Progressive moyamoya syndrome associated with de novo formation of the ipsilateral venous and contralateral cavernous malformations: case report

Elke Januschek, Miki Fujimura, Shunji Mugikura, Teiji Tominaga

Research output: Contribution to journalArticle

7 Citations (Scopus)

Abstract

Background: Association of moyamoya disease with multiple vascular malformations is extremely rare. Case Presentation: A 33-year-old man, who had been affected with moyamoya syndrome with TIA during the past 3 years, was admitted to our hospital because of crescendo TIAs with numbness in his right hand and dysarthria. Magnetic resonance angiography showed apparent progression of the steno-occlusive changes bilaterally. We then planned surgical revascularization on the symptomatic side. At the time of readmission for surgery, an asymptomatic small intracerebral hemorrhage in the right frontal cortex was found, which presented on MRI as a CCM. Cerebral angiogram showed avascular lesion corresponding to the location of CCM as well as a newly formed venous malformation on the left side. One month later, STA-MCA anastomosis with pial synangiosis was performed without complications. Significant improvement in CBF on the left hemisphere was confirmed by postoperative single-photon emission CT. There were no ischemic changes on a postoperative MRI, and STA-MCA bypass was apparently patent by MRA. The TIA completely disappeared after surgery, and the patient was discharged without neurologic deficit. Persistence of the CCM and venous malformation were confirmed by T2*-weighted image and 3-dimensional contrast-enhanced gradient echo/SWI 4 months after surgery, respectively. Conclusion: The association of moyamoya syndrome with CCM and venous malformation is extremely rare. The coincidence of the progressive moyamoya syndrome with these newly formed vascular malformations may give a clue to the underlying mechanism of the progression of this rare entity.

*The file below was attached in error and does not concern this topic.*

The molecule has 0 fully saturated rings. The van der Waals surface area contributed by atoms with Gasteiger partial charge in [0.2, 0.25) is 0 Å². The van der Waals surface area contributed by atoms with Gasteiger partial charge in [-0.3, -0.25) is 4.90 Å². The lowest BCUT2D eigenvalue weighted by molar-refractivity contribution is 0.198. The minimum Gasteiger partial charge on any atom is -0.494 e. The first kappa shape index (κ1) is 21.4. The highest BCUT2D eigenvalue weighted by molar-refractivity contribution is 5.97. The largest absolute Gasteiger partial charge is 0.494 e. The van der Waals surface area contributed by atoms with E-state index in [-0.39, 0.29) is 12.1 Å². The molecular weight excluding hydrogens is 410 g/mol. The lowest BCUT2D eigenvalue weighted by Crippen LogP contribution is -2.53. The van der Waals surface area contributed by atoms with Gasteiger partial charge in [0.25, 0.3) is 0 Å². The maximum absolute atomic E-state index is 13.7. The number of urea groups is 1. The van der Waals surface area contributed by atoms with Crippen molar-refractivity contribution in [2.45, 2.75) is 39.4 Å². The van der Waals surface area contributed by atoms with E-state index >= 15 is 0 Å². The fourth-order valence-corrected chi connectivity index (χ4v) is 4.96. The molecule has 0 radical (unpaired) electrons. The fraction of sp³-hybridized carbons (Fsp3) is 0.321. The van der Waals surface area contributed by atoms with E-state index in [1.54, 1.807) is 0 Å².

Original languageEnglish
Pages (from-to)423-427
Number of pages5
JournalSurgical Neurology
Volume69
Issue number4
DOIs
Publication statusPublished - 2008 Apr 1

Keywords

  • Cerebral cavernous malformation
  • Moyamoya disease
  • Venous malformation

ASJC Scopus subject areas

  • Surgery
  • Clinical Neurology

Fingerprint Dive into the research topics of 'Progressive moyamoya syndrome associated with de novo formation of the ipsilateral venous and contralateral cavernous malformations: case report'. Together they form a unique fingerprint.

  • Cite this